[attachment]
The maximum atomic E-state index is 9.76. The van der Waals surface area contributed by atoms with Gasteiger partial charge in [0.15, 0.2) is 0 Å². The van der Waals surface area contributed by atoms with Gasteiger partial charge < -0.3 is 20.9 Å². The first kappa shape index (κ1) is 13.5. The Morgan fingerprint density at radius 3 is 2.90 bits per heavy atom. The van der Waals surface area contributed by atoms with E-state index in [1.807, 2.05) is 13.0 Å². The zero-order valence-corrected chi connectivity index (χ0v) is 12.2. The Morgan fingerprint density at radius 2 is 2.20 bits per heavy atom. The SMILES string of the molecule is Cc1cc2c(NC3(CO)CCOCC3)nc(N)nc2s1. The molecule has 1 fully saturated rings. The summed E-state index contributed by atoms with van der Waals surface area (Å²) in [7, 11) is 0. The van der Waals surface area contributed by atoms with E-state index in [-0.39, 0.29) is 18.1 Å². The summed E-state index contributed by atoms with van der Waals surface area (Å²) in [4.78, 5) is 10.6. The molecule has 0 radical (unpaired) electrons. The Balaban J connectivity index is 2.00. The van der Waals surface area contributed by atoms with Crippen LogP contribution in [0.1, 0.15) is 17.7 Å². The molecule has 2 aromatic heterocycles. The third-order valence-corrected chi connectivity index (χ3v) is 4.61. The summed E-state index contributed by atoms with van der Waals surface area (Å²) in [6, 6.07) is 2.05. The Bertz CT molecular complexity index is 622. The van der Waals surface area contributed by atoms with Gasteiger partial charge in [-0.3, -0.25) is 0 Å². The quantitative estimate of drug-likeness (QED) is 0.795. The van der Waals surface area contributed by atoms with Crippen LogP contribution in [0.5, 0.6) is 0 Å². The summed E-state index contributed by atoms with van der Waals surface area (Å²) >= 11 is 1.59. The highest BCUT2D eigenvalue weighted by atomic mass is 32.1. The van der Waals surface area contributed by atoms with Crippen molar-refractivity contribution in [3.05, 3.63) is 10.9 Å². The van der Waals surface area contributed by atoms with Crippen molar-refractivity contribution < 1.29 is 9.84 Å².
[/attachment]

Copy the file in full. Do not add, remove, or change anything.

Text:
The maximum atomic E-state index is 9.76. The van der Waals surface area contributed by atoms with Gasteiger partial charge in [0.15, 0.2) is 0 Å². The van der Waals surface area contributed by atoms with Gasteiger partial charge < -0.3 is 20.9 Å². The first kappa shape index (κ1) is 13.5. The Morgan fingerprint density at radius 3 is 2.90 bits per heavy atom. The van der Waals surface area contributed by atoms with E-state index in [1.807, 2.05) is 13.0 Å². The zero-order valence-corrected chi connectivity index (χ0v) is 12.2. The Morgan fingerprint density at radius 2 is 2.20 bits per heavy atom. The SMILES string of the molecule is Cc1cc2c(NC3(CO)CCOCC3)nc(N)nc2s1. The molecule has 1 fully saturated rings. The summed E-state index contributed by atoms with van der Waals surface area (Å²) in [7, 11) is 0. The van der Waals surface area contributed by atoms with E-state index in [-0.39, 0.29) is 18.1 Å². The summed E-state index contributed by atoms with van der Waals surface area (Å²) in [4.78, 5) is 10.6. The molecule has 0 radical (unpaired) electrons. The Balaban J connectivity index is 2.00. The van der Waals surface area contributed by atoms with Crippen LogP contribution in [0.1, 0.15) is 17.7 Å². The molecule has 2 aromatic heterocycles. The third-order valence-corrected chi connectivity index (χ3v) is 4.61. The summed E-state index contributed by atoms with van der Waals surface area (Å²) in [6, 6.07) is 2.05. The Bertz CT molecular complexity index is 622. The van der Waals surface area contributed by atoms with Gasteiger partial charge in [-0.3, -0.25) is 0 Å². The quantitative estimate of drug-likeness (QED) is 0.795. The van der Waals surface area contributed by atoms with Crippen LogP contribution in [0.5, 0.6) is 0 Å². The summed E-state index contributed by atoms with van der Waals surface area (Å²) >= 11 is 1.59. The highest BCUT2D eigenvalue weighted by atomic mass is 32.1. The van der Waals surface area contributed by atoms with Crippen molar-refractivity contribution in [3.05, 3.63) is 10.9 Å². The van der Waals surface area contributed by atoms with Crippen molar-refractivity contribution < 1.29 is 9.84 Å².